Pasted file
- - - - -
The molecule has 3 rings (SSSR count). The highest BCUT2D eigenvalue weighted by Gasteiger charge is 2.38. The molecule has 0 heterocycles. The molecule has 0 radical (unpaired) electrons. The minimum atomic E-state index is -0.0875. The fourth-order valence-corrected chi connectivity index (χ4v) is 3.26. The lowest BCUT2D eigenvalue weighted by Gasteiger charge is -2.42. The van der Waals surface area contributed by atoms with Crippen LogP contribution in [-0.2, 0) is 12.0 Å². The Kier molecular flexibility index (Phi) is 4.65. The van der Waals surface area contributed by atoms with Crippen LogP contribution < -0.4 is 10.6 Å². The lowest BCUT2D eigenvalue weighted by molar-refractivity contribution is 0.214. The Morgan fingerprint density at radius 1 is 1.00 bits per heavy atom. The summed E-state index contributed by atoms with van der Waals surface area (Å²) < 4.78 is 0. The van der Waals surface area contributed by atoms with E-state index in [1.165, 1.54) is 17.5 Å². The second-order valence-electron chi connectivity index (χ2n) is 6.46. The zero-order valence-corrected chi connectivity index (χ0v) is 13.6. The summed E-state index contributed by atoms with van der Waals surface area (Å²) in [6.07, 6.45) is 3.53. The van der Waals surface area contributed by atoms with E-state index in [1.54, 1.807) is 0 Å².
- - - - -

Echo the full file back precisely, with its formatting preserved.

The molecule has 3 rings (SSSR count). The highest BCUT2D eigenvalue weighted by Gasteiger charge is 2.38. The molecule has 0 heterocycles. The molecule has 0 radical (unpaired) electrons. The minimum atomic E-state index is -0.0875. The fourth-order valence-corrected chi connectivity index (χ4v) is 3.26. The lowest BCUT2D eigenvalue weighted by Gasteiger charge is -2.42. The van der Waals surface area contributed by atoms with Crippen LogP contribution in [-0.2, 0) is 12.0 Å². The Kier molecular flexibility index (Phi) is 4.65. The van der Waals surface area contributed by atoms with Crippen LogP contribution < -0.4 is 10.6 Å². The lowest BCUT2D eigenvalue weighted by molar-refractivity contribution is 0.214. The Morgan fingerprint density at radius 1 is 1.00 bits per heavy atom. The summed E-state index contributed by atoms with van der Waals surface area (Å²) < 4.78 is 0. The van der Waals surface area contributed by atoms with E-state index in [1.165, 1.54) is 17.5 Å². The second-order valence-electron chi connectivity index (χ2n) is 6.46. The zero-order valence-corrected chi connectivity index (χ0v) is 13.6. The summed E-state index contributed by atoms with van der Waals surface area (Å²) in [6.07, 6.45) is 3.53. The van der Waals surface area contributed by atoms with E-state index in [1.54, 1.807) is 0 Å².